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Award Abstract #1208853

Collaborative Research: Axially symmetric processes and intrinsic random functions on the sphere

Division Of Mathematical Sciences
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Initial Amendment Date: September 8, 2012
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Latest Amendment Date: September 8, 2012
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Award Number: 1208853
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Award Instrument: Standard Grant
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Program Manager: Gabor J. Szekely
DMS Division Of Mathematical Sciences
MPS Direct For Mathematical & Physical Scien
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Start Date: September 15, 2012
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End Date: August 31, 2015 (Estimated)
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Awarded Amount to Date: $153,864.00
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Investigator(s): Chunfeng Huang huang48@indiana.edu (Principal Investigator)
Scott Robeson (Co-Principal Investigator)
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Sponsor: Indiana University
509 E 3RD ST
Bloomington, IN 47401-3654 (812)855-0516
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Program Reference Code(s):
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Program Element Code(s): 1269


In spatial statistics, a wide variety of methods and models have been developed in Euclidean spaces. Additional theory and methods are needed for analyzing processes and phenomena on the sphere, many of which are of utmost importance in the geophysical sciences. Data from global networks of in situ and satellite sensors, for instance, are used to monitor a wide array of important climatological variables such as temperature and precipitation. The goal of this project is to study random processes on the sphere beyond the usual homogeneity assumption using two approaches. The first approach is to consider axially symmetry on the sphere, where the random process exhibits longitudinal symmetry rather than being rotation invariant on the entire sphere. The second approach of this research extends the intrinsic random functions and generalized covariance functions to processes on the sphere. The notion of intrinsic random functions has been developed in order to handle a process with an unknown and possibly non-constant mean function while preserving a linkage to stationarity. The investigators plan to achieve a fundamental understanding of the covariance structures of the non-homogenous processes on the sphere and to develop associated estimation procedures. In addition, these approaches are extended to more sophisticated situations including multivariate random processes and spatio-temporal processes on the sphere. All of these methods and models are applied to global-scale temperature data from surface and satellite sensors.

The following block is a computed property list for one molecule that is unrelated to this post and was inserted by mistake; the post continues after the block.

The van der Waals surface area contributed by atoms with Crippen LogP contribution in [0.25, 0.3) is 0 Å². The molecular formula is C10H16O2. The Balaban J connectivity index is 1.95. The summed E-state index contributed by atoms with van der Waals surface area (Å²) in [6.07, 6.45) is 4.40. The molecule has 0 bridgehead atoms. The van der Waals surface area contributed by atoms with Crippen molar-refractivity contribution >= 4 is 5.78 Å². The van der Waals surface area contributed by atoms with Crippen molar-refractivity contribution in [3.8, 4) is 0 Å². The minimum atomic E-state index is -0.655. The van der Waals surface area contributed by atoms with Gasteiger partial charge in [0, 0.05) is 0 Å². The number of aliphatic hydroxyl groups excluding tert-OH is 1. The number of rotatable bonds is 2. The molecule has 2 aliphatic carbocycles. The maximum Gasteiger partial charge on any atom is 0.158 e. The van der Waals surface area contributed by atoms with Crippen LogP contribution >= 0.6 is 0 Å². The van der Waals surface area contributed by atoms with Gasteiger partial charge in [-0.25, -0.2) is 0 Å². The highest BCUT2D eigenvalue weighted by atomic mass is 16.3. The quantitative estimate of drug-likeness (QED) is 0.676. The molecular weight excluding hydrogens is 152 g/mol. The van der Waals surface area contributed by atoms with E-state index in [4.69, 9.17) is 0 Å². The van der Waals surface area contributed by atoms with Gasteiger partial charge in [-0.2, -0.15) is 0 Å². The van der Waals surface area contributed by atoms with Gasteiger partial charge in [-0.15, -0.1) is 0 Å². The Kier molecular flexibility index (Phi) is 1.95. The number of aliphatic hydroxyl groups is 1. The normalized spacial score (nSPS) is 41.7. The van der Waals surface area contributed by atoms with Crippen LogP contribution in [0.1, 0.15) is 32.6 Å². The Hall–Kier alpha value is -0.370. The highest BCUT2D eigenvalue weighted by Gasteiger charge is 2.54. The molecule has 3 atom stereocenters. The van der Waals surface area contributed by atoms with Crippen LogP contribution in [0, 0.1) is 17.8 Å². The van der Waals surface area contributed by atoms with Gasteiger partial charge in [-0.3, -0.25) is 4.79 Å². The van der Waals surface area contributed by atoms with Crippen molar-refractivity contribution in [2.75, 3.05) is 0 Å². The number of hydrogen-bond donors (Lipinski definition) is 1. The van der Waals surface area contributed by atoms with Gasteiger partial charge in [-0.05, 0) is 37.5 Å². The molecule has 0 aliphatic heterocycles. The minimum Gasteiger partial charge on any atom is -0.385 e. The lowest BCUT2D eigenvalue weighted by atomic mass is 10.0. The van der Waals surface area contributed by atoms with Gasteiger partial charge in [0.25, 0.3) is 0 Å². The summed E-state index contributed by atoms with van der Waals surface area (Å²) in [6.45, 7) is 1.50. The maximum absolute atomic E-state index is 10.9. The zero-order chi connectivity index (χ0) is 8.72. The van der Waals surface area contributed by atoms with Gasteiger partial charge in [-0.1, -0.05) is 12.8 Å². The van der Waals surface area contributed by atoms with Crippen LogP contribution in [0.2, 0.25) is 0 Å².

The models and methods developed here provide new tools for improving our understanding of global-scale phenomena in general and multi-decadal temperature variations in particular. The motivation of this project comes from a desire to understand the statistical characteristics of global-scale temperature variations during the instrumental (1880s onward) and satellite (1979 onward) periods. As a result, two important and widely used data sets are analyzed here:(1) tropospheric temperature data from National Oceanic and Atmospheric Administration satellite-based Microwave Sounding Unit and (2) surface-based instrumental data from the Hadley Centre in the United Kingdom and Climatic Research Unit at the University of East Anglia. The geostatistical analysis of these data sets on the sphere provides profound information on the state of our changing planetary environment. The project also establishes and encourages research and education collaborations between Indiana University and Mississippi State University.


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Lahn Tran, Ba Chu, Chunfeng Huang, Kim Huynh. "Adaptive permutation tests for serial independence," Statistica Neerlandica, v.68, 2014, p. 183.

Haimeng Zhang and Chunfeng Huang. "A note on processes with stationary random increments," Statistics and Probability Letters, v.94, 2014, p. 153.

Robeson, S. M., Li, A., and Huang, C.. "Point-pattern analysis on the sphere," Spatial Statistics, v.10, 2014, p. 76.

Zhang, H., and Huang, C.. "A note on processes with random stationary increments," Statistics and Probability Letters, v.94, 2014, p. 153.

Robeson, S. M., C. J. Willmott, and P. D. Jones. "Trends in hemispheric warm and cold anomalies," Geophysical Research Letters, v.41, 2014, p. 9065.


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